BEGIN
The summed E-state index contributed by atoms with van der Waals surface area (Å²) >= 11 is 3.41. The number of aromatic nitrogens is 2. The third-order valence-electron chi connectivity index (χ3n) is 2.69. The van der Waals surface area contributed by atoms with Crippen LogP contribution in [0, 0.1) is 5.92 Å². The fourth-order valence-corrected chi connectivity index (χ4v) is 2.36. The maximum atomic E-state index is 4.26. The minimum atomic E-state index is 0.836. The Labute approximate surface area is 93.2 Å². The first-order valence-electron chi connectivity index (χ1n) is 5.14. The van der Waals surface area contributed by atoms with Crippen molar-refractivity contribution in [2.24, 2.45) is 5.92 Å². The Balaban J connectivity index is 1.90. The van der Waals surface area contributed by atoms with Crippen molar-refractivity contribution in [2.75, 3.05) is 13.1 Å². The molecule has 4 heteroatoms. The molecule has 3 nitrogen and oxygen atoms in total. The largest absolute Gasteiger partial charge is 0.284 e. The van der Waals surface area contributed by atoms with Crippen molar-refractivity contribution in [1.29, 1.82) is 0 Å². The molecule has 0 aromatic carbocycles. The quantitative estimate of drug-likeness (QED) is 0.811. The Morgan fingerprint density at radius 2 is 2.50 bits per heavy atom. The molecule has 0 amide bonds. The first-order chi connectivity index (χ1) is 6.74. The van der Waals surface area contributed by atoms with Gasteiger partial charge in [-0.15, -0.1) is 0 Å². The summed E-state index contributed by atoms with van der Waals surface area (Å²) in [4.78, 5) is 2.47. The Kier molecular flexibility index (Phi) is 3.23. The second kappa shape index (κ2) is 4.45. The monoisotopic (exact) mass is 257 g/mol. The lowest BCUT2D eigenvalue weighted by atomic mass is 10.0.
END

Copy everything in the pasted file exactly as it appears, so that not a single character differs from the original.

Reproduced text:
The summed E-state index contributed by atoms with van der Waals surface area (Å²) >= 11 is 3.41. The number of aromatic nitrogens is 2. The third-order valence-electron chi connectivity index (χ3n) is 2.69. The van der Waals surface area contributed by atoms with Crippen LogP contribution in [0, 0.1) is 5.92 Å². The fourth-order valence-corrected chi connectivity index (χ4v) is 2.36. The maximum atomic E-state index is 4.26. The minimum atomic E-state index is 0.836. The Labute approximate surface area is 93.2 Å². The first-order valence-electron chi connectivity index (χ1n) is 5.14. The van der Waals surface area contributed by atoms with Crippen molar-refractivity contribution in [2.24, 2.45) is 5.92 Å². The Balaban J connectivity index is 1.90. The van der Waals surface area contributed by atoms with Crippen molar-refractivity contribution in [2.75, 3.05) is 13.1 Å². The molecule has 4 heteroatoms. The molecule has 3 nitrogen and oxygen atoms in total. The largest absolute Gasteiger partial charge is 0.284 e. The van der Waals surface area contributed by atoms with Crippen molar-refractivity contribution in [1.29, 1.82) is 0 Å². The molecule has 0 aromatic carbocycles. The quantitative estimate of drug-likeness (QED) is 0.811. The Morgan fingerprint density at radius 2 is 2.50 bits per heavy atom. The molecule has 0 amide bonds. The first-order chi connectivity index (χ1) is 6.74. The van der Waals surface area contributed by atoms with Gasteiger partial charge in [-0.15, -0.1) is 0 Å². The summed E-state index contributed by atoms with van der Waals surface area (Å²) in [4.78, 5) is 2.47. The Kier molecular flexibility index (Phi) is 3.23. The second kappa shape index (κ2) is 4.45. The monoisotopic (exact) mass is 257 g/mol. The lowest BCUT2D eigenvalue weighted by atomic mass is 10.0.